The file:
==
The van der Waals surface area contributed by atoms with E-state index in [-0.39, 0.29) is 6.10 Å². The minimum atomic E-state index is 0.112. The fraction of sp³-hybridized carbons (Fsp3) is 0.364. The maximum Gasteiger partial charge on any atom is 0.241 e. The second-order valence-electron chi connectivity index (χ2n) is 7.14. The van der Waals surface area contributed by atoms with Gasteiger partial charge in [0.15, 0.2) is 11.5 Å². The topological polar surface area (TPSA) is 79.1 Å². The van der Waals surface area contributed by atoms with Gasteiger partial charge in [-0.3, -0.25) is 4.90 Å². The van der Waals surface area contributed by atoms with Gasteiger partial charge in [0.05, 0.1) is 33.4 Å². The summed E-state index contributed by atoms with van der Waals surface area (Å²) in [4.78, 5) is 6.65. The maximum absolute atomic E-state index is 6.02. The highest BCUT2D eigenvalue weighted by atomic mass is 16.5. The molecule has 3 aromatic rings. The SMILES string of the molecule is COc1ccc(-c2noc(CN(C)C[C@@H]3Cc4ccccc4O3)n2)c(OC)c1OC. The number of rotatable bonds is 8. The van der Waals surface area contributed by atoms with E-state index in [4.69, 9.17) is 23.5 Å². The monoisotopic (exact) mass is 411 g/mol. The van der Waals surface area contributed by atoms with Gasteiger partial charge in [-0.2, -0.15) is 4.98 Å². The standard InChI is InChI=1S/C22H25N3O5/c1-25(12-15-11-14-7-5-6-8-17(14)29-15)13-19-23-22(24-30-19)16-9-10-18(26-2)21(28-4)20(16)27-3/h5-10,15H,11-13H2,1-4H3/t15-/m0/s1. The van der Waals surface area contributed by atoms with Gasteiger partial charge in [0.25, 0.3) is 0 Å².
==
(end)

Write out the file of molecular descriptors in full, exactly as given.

The van der Waals surface area contributed by atoms with E-state index in [-0.39, 0.29) is 6.10 Å². The minimum atomic E-state index is 0.112. The fraction of sp³-hybridized carbons (Fsp3) is 0.364. The maximum Gasteiger partial charge on any atom is 0.241 e. The second-order valence-electron chi connectivity index (χ2n) is 7.14. The van der Waals surface area contributed by atoms with Gasteiger partial charge in [0.15, 0.2) is 11.5 Å². The topological polar surface area (TPSA) is 79.1 Å². The van der Waals surface area contributed by atoms with Gasteiger partial charge in [-0.3, -0.25) is 4.90 Å². The van der Waals surface area contributed by atoms with Gasteiger partial charge in [0.05, 0.1) is 33.4 Å². The summed E-state index contributed by atoms with van der Waals surface area (Å²) in [4.78, 5) is 6.65. The maximum absolute atomic E-state index is 6.02. The highest BCUT2D eigenvalue weighted by atomic mass is 16.5. The molecule has 3 aromatic rings. The SMILES string of the molecule is COc1ccc(-c2noc(CN(C)C[C@@H]3Cc4ccccc4O3)n2)c(OC)c1OC. The number of rotatable bonds is 8. The van der Waals surface area contributed by atoms with E-state index in [4.69, 9.17) is 23.5 Å². The monoisotopic (exact) mass is 411 g/mol. The van der Waals surface area contributed by atoms with Gasteiger partial charge in [-0.2, -0.15) is 4.98 Å². The standard InChI is InChI=1S/C22H25N3O5/c1-25(12-15-11-14-7-5-6-8-17(14)29-15)13-19-23-22(24-30-19)16-9-10-18(26-2)21(28-4)20(16)27-3/h5-10,15H,11-13H2,1-4H3/t15-/m0/s1. The van der Waals surface area contributed by atoms with Gasteiger partial charge in [0.25, 0.3) is 0 Å².